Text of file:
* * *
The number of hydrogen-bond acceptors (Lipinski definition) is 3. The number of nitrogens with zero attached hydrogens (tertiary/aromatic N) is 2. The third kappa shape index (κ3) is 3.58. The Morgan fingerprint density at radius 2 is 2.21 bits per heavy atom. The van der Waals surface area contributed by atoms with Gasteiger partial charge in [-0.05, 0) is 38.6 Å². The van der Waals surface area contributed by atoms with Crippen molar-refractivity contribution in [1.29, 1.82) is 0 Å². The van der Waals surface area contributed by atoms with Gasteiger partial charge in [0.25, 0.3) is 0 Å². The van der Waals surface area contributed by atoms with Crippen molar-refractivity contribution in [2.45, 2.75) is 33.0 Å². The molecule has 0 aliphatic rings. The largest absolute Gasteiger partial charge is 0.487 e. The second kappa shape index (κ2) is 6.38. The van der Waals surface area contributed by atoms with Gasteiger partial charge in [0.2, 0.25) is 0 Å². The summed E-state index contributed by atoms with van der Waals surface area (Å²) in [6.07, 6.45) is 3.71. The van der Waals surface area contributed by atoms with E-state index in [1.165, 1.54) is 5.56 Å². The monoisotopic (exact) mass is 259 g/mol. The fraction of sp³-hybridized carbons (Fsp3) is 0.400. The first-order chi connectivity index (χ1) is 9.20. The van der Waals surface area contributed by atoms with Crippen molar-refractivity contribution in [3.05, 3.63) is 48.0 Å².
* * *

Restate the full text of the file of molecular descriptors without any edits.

The number of hydrogen-bond acceptors (Lipinski definition) is 3. The number of nitrogens with zero attached hydrogens (tertiary/aromatic N) is 2. The third kappa shape index (κ3) is 3.58. The Morgan fingerprint density at radius 2 is 2.21 bits per heavy atom. The van der Waals surface area contributed by atoms with Gasteiger partial charge in [-0.05, 0) is 38.6 Å². The van der Waals surface area contributed by atoms with Crippen molar-refractivity contribution in [1.29, 1.82) is 0 Å². The van der Waals surface area contributed by atoms with Gasteiger partial charge in [0.25, 0.3) is 0 Å². The van der Waals surface area contributed by atoms with Crippen molar-refractivity contribution in [2.45, 2.75) is 33.0 Å². The molecule has 0 aliphatic rings. The largest absolute Gasteiger partial charge is 0.487 e. The second kappa shape index (κ2) is 6.38. The van der Waals surface area contributed by atoms with Gasteiger partial charge in [0.2, 0.25) is 0 Å². The summed E-state index contributed by atoms with van der Waals surface area (Å²) in [6.07, 6.45) is 3.71. The van der Waals surface area contributed by atoms with E-state index in [1.165, 1.54) is 5.56 Å². The monoisotopic (exact) mass is 259 g/mol. The fraction of sp³-hybridized carbons (Fsp3) is 0.400. The first-order chi connectivity index (χ1) is 9.20. The van der Waals surface area contributed by atoms with Crippen molar-refractivity contribution in [3.05, 3.63) is 48.0 Å².